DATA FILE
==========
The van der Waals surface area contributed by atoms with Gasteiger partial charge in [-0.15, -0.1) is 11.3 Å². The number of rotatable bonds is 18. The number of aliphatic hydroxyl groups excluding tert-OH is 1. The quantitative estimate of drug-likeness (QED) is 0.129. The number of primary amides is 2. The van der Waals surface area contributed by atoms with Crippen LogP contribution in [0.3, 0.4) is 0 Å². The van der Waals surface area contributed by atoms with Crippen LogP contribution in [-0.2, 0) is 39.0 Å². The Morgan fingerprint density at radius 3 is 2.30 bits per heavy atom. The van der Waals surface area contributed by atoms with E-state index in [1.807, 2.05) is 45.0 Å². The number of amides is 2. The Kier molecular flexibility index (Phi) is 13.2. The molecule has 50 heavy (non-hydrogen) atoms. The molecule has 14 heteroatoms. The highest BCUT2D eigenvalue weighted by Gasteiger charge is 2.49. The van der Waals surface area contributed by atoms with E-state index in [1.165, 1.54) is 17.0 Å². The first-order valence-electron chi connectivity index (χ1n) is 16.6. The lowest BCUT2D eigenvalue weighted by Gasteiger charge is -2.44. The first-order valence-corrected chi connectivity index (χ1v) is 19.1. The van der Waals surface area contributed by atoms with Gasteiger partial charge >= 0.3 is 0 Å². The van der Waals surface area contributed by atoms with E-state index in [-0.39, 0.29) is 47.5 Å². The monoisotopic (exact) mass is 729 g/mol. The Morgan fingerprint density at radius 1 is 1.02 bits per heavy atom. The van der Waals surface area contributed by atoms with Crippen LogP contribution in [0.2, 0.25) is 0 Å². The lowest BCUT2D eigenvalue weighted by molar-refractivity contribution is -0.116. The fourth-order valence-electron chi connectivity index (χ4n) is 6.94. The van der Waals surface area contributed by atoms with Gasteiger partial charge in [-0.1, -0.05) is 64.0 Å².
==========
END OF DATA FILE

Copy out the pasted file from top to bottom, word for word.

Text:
The van der Waals surface area contributed by atoms with Gasteiger partial charge in [-0.15, -0.1) is 11.3 Å². The number of rotatable bonds is 18. The number of aliphatic hydroxyl groups excluding tert-OH is 1. The quantitative estimate of drug-likeness (QED) is 0.129. The number of primary amides is 2. The van der Waals surface area contributed by atoms with Crippen LogP contribution in [0.3, 0.4) is 0 Å². The van der Waals surface area contributed by atoms with Crippen LogP contribution in [-0.2, 0) is 39.0 Å². The Morgan fingerprint density at radius 3 is 2.30 bits per heavy atom. The van der Waals surface area contributed by atoms with E-state index in [1.807, 2.05) is 45.0 Å². The number of amides is 2. The Kier molecular flexibility index (Phi) is 13.2. The molecule has 50 heavy (non-hydrogen) atoms. The molecule has 14 heteroatoms. The highest BCUT2D eigenvalue weighted by Gasteiger charge is 2.49. The van der Waals surface area contributed by atoms with E-state index in [1.165, 1.54) is 17.0 Å². The first-order valence-electron chi connectivity index (χ1n) is 16.6. The lowest BCUT2D eigenvalue weighted by Gasteiger charge is -2.44. The first-order valence-corrected chi connectivity index (χ1v) is 19.1. The van der Waals surface area contributed by atoms with Gasteiger partial charge >= 0.3 is 0 Å². The van der Waals surface area contributed by atoms with E-state index in [-0.39, 0.29) is 47.5 Å². The monoisotopic (exact) mass is 729 g/mol. The Morgan fingerprint density at radius 1 is 1.02 bits per heavy atom. The van der Waals surface area contributed by atoms with Crippen LogP contribution in [0.2, 0.25) is 0 Å². The lowest BCUT2D eigenvalue weighted by molar-refractivity contribution is -0.116. The fourth-order valence-electron chi connectivity index (χ4n) is 6.94. The van der Waals surface area contributed by atoms with Gasteiger partial charge in [-0.1, -0.05) is 64.0 Å².